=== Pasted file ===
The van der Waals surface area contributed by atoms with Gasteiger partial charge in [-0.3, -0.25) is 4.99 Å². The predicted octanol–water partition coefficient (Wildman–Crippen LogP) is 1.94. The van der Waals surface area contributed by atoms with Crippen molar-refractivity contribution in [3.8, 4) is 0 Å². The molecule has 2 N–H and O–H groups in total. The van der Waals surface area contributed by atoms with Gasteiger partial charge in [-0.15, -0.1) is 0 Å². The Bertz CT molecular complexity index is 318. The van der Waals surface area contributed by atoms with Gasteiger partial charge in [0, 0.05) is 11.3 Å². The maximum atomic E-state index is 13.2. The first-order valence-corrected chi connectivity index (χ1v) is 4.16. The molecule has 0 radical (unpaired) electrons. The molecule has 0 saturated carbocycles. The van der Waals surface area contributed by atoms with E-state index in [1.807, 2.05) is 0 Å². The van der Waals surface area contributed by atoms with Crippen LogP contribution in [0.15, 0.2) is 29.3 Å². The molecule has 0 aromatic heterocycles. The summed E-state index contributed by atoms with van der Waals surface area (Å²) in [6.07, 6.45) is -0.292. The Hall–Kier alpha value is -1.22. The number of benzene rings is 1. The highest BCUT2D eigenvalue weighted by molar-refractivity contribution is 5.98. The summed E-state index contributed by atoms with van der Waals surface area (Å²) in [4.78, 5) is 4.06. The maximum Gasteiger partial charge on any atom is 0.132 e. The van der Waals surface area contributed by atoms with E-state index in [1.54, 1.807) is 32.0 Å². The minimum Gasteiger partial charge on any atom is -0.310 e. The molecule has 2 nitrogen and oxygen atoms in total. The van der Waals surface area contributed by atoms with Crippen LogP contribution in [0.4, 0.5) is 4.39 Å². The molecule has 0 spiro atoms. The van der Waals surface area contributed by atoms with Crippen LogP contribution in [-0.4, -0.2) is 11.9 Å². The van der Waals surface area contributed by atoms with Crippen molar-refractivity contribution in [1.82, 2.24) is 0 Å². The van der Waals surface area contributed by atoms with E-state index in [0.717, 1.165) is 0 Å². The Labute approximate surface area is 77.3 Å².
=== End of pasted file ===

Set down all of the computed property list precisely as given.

The van der Waals surface area contributed by atoms with Gasteiger partial charge in [-0.3, -0.25) is 4.99 Å². The predicted octanol–water partition coefficient (Wildman–Crippen LogP) is 1.94. The van der Waals surface area contributed by atoms with Crippen molar-refractivity contribution in [3.8, 4) is 0 Å². The molecule has 2 N–H and O–H groups in total. The van der Waals surface area contributed by atoms with Gasteiger partial charge in [-0.15, -0.1) is 0 Å². The Bertz CT molecular complexity index is 318. The van der Waals surface area contributed by atoms with Gasteiger partial charge in [0, 0.05) is 11.3 Å². The maximum atomic E-state index is 13.2. The first-order valence-corrected chi connectivity index (χ1v) is 4.16. The molecule has 0 radical (unpaired) electrons. The molecule has 0 saturated carbocycles. The van der Waals surface area contributed by atoms with E-state index in [1.807, 2.05) is 0 Å². The van der Waals surface area contributed by atoms with Crippen LogP contribution in [0.15, 0.2) is 29.3 Å². The molecule has 0 aromatic heterocycles. The summed E-state index contributed by atoms with van der Waals surface area (Å²) in [6.07, 6.45) is -0.292. The Hall–Kier alpha value is -1.22. The number of benzene rings is 1. The highest BCUT2D eigenvalue weighted by molar-refractivity contribution is 5.98. The summed E-state index contributed by atoms with van der Waals surface area (Å²) in [4.78, 5) is 4.06. The maximum Gasteiger partial charge on any atom is 0.132 e. The van der Waals surface area contributed by atoms with E-state index in [1.54, 1.807) is 32.0 Å². The minimum Gasteiger partial charge on any atom is -0.310 e. The molecule has 2 nitrogen and oxygen atoms in total. The van der Waals surface area contributed by atoms with Crippen LogP contribution in [0.4, 0.5) is 4.39 Å². The molecule has 0 spiro atoms. The van der Waals surface area contributed by atoms with Crippen LogP contribution in [-0.4, -0.2) is 11.9 Å². The van der Waals surface area contributed by atoms with Crippen molar-refractivity contribution in [1.82, 2.24) is 0 Å². The van der Waals surface area contributed by atoms with E-state index in [0.717, 1.165) is 0 Å². The Labute approximate surface area is 77.3 Å².